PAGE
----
I joyfully remember three days regarding my son—the day he was placed in our home by CPS, the day we adopted him, and his birthday. Usually I recall the dates of the first two days of celebration more quickly than I can his birthday. I get some strange looks when I am asked when his birthday is, and I take a few moments to answer.
September 21 we will celebrate year number three since his gotcha day! I promise, mostly to our son, that I won’t keep doing these updates into his teen years.
Our son began his third and final year of preschool a couple of weeks ago. He has handled the transition to a new classroom, classmates, and teachers much better this year than last.
He struts or darts down the hall to his classroom like he owns the place now. Teachers and peers know him (he’s hard to not notice!). I greatly appreciate everyone who has invested in him at his preschool.
In May, we took our first week-long family trip. Just the three of us went to the coast. Danielle and I were concerned how it would go without any other families going with us. But Danielle’s comment on our way home summed up the week, “that was the best family vacation ever!”
Learning to swim
A precious friend gave our son three swim lessons over the past 12 months. He has gone from a fear of being under water to doing cannon balls off the side of the pool. A few weeks ago at the public pool he said, “Move out of my way Dad! I want to swim across the pool!” Which he successfully did with a little dog paddling, turning over onto his back, then back to swimming. But he did it!
How would you feel if your child ran the other way when they got hurt? For a long time when our son would hurt himself, even if Danielle was right next to him, he would push her away and come to me. Sometimes he would even go to a complete stranger!
We already knew that our son struggles with sensory input, but it manifested in more ways this past year.
He went from licking all kinds of surfaces to licking his hands and chewing on his fingers and shirt. So, we invested in a few chew items.
He also struggles with regulating his body when he is in stimulating environments. This summer Danielle and I watched as our son along with 20 or so other 2-4 year-olds sang some songs they learned at Vacation Bible School. We joined all the other parents holding phones and cameras as we zoomed in on our cute little guy as he stood with a huge smile next to his best friend.
Then the music began. Loud. Bright lights. Lots of motion.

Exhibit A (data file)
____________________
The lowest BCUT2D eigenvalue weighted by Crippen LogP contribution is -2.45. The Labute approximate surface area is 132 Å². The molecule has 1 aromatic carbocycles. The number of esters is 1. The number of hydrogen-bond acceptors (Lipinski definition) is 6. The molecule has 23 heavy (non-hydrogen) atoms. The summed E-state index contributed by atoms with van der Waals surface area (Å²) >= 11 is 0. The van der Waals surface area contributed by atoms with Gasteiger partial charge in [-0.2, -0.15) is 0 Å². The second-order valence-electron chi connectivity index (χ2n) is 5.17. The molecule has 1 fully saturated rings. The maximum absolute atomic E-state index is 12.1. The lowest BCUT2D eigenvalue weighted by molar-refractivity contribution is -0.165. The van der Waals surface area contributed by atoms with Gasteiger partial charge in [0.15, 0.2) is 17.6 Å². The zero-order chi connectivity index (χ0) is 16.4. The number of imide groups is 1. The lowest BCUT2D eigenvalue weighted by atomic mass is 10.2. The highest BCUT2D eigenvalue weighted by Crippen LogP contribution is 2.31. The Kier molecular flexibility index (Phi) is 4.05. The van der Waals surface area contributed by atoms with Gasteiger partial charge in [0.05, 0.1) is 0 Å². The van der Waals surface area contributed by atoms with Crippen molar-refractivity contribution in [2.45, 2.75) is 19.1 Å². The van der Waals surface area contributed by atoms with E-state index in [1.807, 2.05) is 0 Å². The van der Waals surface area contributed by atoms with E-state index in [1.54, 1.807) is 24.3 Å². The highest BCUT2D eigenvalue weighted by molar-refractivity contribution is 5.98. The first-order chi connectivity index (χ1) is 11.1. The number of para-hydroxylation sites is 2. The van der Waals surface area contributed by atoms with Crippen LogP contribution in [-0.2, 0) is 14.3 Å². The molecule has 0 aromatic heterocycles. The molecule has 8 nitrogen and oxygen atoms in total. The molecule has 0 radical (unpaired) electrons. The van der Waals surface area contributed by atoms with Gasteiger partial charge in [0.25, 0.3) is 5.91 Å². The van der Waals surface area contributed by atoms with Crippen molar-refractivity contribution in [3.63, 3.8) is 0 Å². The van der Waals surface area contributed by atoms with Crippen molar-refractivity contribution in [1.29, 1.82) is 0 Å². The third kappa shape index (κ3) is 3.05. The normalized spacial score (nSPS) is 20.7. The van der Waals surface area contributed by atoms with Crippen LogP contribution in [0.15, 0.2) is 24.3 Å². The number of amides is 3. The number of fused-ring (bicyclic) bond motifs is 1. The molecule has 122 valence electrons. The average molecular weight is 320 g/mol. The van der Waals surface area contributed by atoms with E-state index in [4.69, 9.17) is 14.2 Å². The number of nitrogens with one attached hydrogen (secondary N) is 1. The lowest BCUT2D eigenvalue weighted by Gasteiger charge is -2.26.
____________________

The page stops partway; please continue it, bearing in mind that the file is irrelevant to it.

At first, he did great. He sang. He kind of did the hand motions. Then, he began licking his hands. He pulled on his friends hands. He turned in circles, then hopped onto the back row of the risers and began shaking the railing.
The smile on my face froze. I am glad that I understood what was going on, yet it still hurt my heart to see him struggle with all of the stimulation.
Therapy really is part highlight, part challenge.
We understood that our son’s struggle with attachment and sensory input was an outcome of early trauma. We have learned over the past few years that trauma affects brain chemistry which causes these kinds of struggles.
So, we sought help.
We first spent several months with play therapy. Honestly, the first few sessions I sat there as the therapist simply watched our son play with the room full of toys wondering why I was paying for this. Then over time, our son began to talk about things. Deep things.
Then gradually, we saw an incredible change in his connection to both Danielle and me.
At the beginning of this summer we began doing Occupational Therapy to help him with fine motor skills and regulation. These sessions have helped him learn how to calm his body when it’s over-stimulated. He just began his third year of preschool, and it’s fun to see him enjoy craft time. He is able to focus as he colors, cuts, and create. He struggled with all of these things one year ago.
Then there is me.
When my son would have a meltdown or deliberately disobey me, mentally I knew how I should respond. Nurture while correcting. Nurture while correcting. NURTURE WHILE CORRECTING.
But many times I feel like someone has their hand wrapped around my neck like I am one of the those stress balls making my eyeballs bulge about to pop out of my head. Then everything I learned about how to control my voice, my facial expressions, etc., well let’s just say I default to yelling threatening consequences if he doesn’t shape up. NOW!
So I decided it was time for me to get some help too. I met with a counselor for several weeks exploring what I brought to the equation. I needed to empty as much of my emotional cup as possible, so I could respond to my son with patience and kindness.
Some Things Learned
Year three has brought joy and challenge! Through it all I have learned a few things:
- Application is different than knowledge. Even though Danielle and I know a lot about brain trauma, helping children from a hard place, different kinds of therapy, etc., it’s hard to apply it in real life.
- My baggage causes some of his behavior. I already knew this, but I saw it manifest, sadly, this past year.
- It’s a process. I think that adoptive families often think that they can “fix” their kids or love them to wholeness. At some level that’s true. But it isn’t a one time deal. It’s a process over time. And different stages of life and events cause different challenges. So, it’s beneficial for me to understand that and hang in for the long haul.
- I love being his Dad! Not that I just learned that this past year, but I definitely confirmed it! I often forget that he isn’t my biological son.
I know this one thing…he will always be my son. He is a part of our Forever Family.
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